Lawn Mower Maintenance Lifts

How to Safely Lift a Riding Lawn Mower

By  | Lawn Mower Product Expert

For most people, performing maintenance on a walk-behind lawn mower is a piece of cake. Simply take a few safety precautions (such as disconnecting the spark plug), turn the mower onto its side, and start working.

Good luck turning a riding lawn mower onto its side, however.

These heavy-duty machines weigh hundreds of pounds. You can seriously injure yourself or damage the mower if you do it incorrectly.

But wait – there's hope! You do have a way to raise and lower your riding mower quickly and safely: with a lawn mower lift.



How Do Lawn Mower Lifts Work?

Riding Mower Lift

Most lawn mower maintenance lifts are designed to fit beneath the front wheels of your riding mower.  With the help of wheel pads and other safety features such as locking pins, they hold the wheels in place so that you can safely raise your mower's front axle and access the most important parts that need maintenance.

Lawn mower lifts use different lifting mechanisms to raise and lower your mower, including the following:

  • A scissor-action lift, which allows you to pump a lever with one hand
  • A drill-turned mechanism, which you operate using a power drill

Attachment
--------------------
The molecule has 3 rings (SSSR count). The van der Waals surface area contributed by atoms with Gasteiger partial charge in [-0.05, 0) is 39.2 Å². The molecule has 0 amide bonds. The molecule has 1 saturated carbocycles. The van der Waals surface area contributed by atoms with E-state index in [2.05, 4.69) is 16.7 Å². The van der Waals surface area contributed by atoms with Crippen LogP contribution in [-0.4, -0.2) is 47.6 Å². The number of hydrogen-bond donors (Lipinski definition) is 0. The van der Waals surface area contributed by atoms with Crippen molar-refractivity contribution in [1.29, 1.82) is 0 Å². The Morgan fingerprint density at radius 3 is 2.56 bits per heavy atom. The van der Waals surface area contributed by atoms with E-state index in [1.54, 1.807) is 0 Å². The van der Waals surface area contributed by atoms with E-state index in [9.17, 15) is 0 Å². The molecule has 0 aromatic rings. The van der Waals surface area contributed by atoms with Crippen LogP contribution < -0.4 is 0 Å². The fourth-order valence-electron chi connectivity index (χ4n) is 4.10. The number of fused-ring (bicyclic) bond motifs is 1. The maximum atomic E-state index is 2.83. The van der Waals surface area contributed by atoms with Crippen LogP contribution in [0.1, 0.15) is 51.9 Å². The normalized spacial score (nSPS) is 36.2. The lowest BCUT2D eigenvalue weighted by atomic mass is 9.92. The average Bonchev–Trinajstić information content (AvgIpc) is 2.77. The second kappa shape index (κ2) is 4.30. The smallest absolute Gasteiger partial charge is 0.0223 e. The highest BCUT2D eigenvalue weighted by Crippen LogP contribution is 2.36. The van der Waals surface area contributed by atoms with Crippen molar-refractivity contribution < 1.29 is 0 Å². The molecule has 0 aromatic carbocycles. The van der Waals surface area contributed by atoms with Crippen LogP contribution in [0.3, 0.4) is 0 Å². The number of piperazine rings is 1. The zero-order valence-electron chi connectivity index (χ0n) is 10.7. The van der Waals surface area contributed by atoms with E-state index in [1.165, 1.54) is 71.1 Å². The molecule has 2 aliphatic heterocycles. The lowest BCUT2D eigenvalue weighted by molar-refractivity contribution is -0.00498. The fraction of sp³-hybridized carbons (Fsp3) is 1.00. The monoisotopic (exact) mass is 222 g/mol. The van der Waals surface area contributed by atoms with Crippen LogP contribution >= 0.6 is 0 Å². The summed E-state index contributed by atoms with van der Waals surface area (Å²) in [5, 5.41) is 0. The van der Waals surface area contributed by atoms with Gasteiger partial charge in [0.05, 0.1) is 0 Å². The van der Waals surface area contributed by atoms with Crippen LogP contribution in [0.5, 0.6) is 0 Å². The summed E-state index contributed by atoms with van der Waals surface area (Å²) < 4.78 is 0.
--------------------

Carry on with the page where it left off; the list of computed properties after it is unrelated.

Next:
• A hydraulic foot pump mechanism, which requires you to step on a foot pedal
  • An air-powered system, which connects to a shop's compressed air system

You'll find lifts that can support mowers as heavy as 750 pounds. Other lifts will be designed for lighter mowers, such as those in the 300 to 500-pound range. Always check your mower's product manual to get an idea of how much weight your lift will need to support.

You'll also find lifts that are made to raise mowers 200 pounds or lighter. These work by raising an entire walk-behind mower for easy access to the underside. Although they're great for making tune-ups on a walk-behind mower easier than ever, they're not designed to lift riding mowers.

What Shouldn't I Do When Lifting a Mower?

Unsafe Mower Lift

To the right, you can see an example of an incorrect and unsafe way to lift a riding lawn mower. We can't say it enough: do not attempt to lift a riding mower by hand.

Trying to pick up a riding mower without a lift puts you at all kinds of risk:

  • Strained back
  • Broken feet or toes
  • Damaged lawn mower
  • Damaged ground or property

There are other kinds of harm you can suffer, but we think you get the idea. When it comes time to lift your riding mower for a tune-up, using a maintenance lift is safer for your mower – and safer for you. 

 
 

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